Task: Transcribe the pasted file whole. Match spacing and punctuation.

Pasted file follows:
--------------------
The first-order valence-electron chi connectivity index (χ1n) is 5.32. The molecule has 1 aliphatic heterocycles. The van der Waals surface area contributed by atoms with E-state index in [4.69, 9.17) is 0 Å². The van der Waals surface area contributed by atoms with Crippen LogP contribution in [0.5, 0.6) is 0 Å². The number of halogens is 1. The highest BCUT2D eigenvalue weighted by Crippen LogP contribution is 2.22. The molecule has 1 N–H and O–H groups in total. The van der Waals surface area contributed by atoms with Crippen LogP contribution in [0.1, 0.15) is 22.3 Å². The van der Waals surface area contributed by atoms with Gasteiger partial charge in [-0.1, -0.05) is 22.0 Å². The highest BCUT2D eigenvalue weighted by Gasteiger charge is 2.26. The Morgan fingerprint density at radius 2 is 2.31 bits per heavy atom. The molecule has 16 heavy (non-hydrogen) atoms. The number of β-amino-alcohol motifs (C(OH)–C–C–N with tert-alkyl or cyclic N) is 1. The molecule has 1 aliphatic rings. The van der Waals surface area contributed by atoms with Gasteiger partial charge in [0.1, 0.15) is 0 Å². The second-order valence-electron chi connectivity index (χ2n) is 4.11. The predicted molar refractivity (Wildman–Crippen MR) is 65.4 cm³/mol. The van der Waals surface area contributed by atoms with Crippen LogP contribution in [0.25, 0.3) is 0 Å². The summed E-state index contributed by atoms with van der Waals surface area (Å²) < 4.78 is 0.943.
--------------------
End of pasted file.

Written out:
The first-order valence-electron chi connectivity index (χ1n) is 5.32. The molecule has 1 aliphatic heterocycles. The van der Waals surface area contributed by atoms with E-state index in [4.69, 9.17) is 0 Å². The van der Waals surface area contributed by atoms with Crippen LogP contribution in [0.5, 0.6) is 0 Å². The number of halogens is 1. The highest BCUT2D eigenvalue weighted by Crippen LogP contribution is 2.22. The molecule has 1 N–H and O–H groups in total. The van der Waals surface area contributed by atoms with Crippen LogP contribution in [0.1, 0.15) is 22.3 Å². The van der Waals surface area contributed by atoms with Gasteiger partial charge in [-0.1, -0.05) is 22.0 Å². The highest BCUT2D eigenvalue weighted by Gasteiger charge is 2.26. The Morgan fingerprint density at radius 2 is 2.31 bits per heavy atom. The molecule has 16 heavy (non-hydrogen) atoms. The number of β-amino-alcohol motifs (C(OH)–C–C–N with tert-alkyl or cyclic N) is 1. The molecule has 1 aliphatic rings. The van der Waals surface area contributed by atoms with Gasteiger partial charge in [0.1, 0.15) is 0 Å². The second-order valence-electron chi connectivity index (χ2n) is 4.11. The predicted molar refractivity (Wildman–Crippen MR) is 65.4 cm³/mol. The van der Waals surface area contributed by atoms with Crippen LogP contribution in [0.25, 0.3) is 0 Å². The summed E-state index contributed by atoms with van der Waals surface area (Å²) < 4.78 is 0.943.